From June through August 1997, I conducted five consecutive experiments to measure the intensity of sea star predation during periods lasting 14 days each. At the start of each period (10), I randomly selected and uncaged four mussel transplants per reef per site. I then recorded mussel survivorship and local sea star density (the number of sea stars in a 1-m radius around each transplant) on each of the first 6 or 7 days and again on day 14 (11). Temperature data-loggers installed in the low intertidal zone at each site recorded water temperatures when submerged, or air temperatures during low tide, every 30 min. Maximum air temperatures were used as a measure of potential heat stress during aerial exposure (12). Five maximum wave force dynamometers (13) at each site recorded variation in wave stress, a factor that can inhibit consumer activity.

The experiments encompassed periods with and without upwelling and thus tested whether per capita interaction strength [the difference in rates of mussel mortality on reefs with and without sea stars, divided by the local sea star density (14)] varied with fluctuations in water temperature. Per capita interaction strength was sharply reduced during a persistent upwelling event (Fig. 1, A and B). During upwelling, there was an even greater proportional drop in the collective impact ofPisaster (Fig. 1C) as a result of two effects: Individual sea stars consumed less (lower per capita effects), and the local density of sea stars was reduced (15), presumably as a result of more sea stars remaining inactive in channels or shallow subtidal waters. Both per capita and population interaction strength were significantly correlated with mean water temperature and were unrelated to variation in other environmental factors such as potential aerial heat stress or maximum wave forces (16).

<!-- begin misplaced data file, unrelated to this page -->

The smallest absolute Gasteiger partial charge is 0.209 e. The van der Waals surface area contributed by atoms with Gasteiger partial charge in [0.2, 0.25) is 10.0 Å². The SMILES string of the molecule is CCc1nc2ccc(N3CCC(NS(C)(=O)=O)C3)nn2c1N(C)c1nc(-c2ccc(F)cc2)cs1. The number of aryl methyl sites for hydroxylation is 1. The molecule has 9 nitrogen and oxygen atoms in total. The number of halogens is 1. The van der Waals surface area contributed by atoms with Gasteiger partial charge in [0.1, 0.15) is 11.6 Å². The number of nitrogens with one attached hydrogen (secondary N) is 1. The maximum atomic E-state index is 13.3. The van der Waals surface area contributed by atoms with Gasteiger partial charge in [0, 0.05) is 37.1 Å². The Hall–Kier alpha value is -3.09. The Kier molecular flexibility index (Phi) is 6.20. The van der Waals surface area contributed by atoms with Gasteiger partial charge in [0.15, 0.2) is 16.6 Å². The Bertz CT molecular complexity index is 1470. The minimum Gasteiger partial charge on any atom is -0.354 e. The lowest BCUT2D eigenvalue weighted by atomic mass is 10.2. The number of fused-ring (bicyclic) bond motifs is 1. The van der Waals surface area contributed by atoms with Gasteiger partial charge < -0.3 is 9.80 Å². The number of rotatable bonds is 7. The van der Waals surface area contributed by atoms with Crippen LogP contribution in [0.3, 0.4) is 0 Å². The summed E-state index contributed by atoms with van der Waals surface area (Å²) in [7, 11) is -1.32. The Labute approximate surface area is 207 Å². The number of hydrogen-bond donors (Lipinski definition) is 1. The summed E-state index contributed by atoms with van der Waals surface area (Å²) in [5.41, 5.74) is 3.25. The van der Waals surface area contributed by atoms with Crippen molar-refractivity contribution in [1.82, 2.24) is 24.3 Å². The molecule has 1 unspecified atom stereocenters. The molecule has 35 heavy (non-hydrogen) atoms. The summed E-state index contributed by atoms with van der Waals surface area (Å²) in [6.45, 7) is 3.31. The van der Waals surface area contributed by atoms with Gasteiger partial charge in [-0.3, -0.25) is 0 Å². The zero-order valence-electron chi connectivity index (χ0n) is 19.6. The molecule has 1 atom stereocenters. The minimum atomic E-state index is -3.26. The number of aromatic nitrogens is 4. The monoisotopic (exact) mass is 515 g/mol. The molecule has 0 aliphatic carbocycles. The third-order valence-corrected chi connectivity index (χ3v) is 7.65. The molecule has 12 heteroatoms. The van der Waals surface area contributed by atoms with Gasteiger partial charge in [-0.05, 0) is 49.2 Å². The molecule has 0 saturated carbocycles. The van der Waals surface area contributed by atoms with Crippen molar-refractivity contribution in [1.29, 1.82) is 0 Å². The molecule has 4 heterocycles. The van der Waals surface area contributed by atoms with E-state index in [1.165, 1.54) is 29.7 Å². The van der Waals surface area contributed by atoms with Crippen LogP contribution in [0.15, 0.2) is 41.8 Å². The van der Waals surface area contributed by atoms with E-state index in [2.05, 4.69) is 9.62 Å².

Figure 1

Seawater temperature and sea star–mussel interaction strength (IS) during consecutive 14-day periods (x axis). All data are means (+SEM) of values recorded at three study sites. (A) High tide water temperatures (the mean from 2 hours before to 2 hours after each high tide). Temperatures above the x axis are the overall means for the 27 high tides of each period. (B) Mean per capita IS of sea stars on transplanted mussels during each 14-day period. (C) Mean per population IS of sea stars during each period. Both per capita and per population IS were significantly lower during upwelling than during the other four periods [ANOVA, contrast the third period (middle bars) with the other four;F 1,53 = 10.03, P = 0.003 (per capita); and F 1,53 = 11.10, P = 0.002 (per population)].

I also examined Pisaster feeding rates in the laboratory (17) under three temperature regimes: constant 12°C, constant 9°C, and a treatment that simulated episodic upwelling by alternating between 12°C and 9°C every 14 days. Sea stars were fed M. trossulus (18) (shell length, 3.0 to 4.0 cm) ad libitum. The number of mussels consumed per tank was recorded every 14 days. Sea stars in 9°C tanks consumed, on average, 29% fewer mussels than those at 12°C (Fig. 2). As predicted, sea stars in the alternating treatment fed intensely at 12°C, more slowly at 9°C, then faster again at 12°C (19).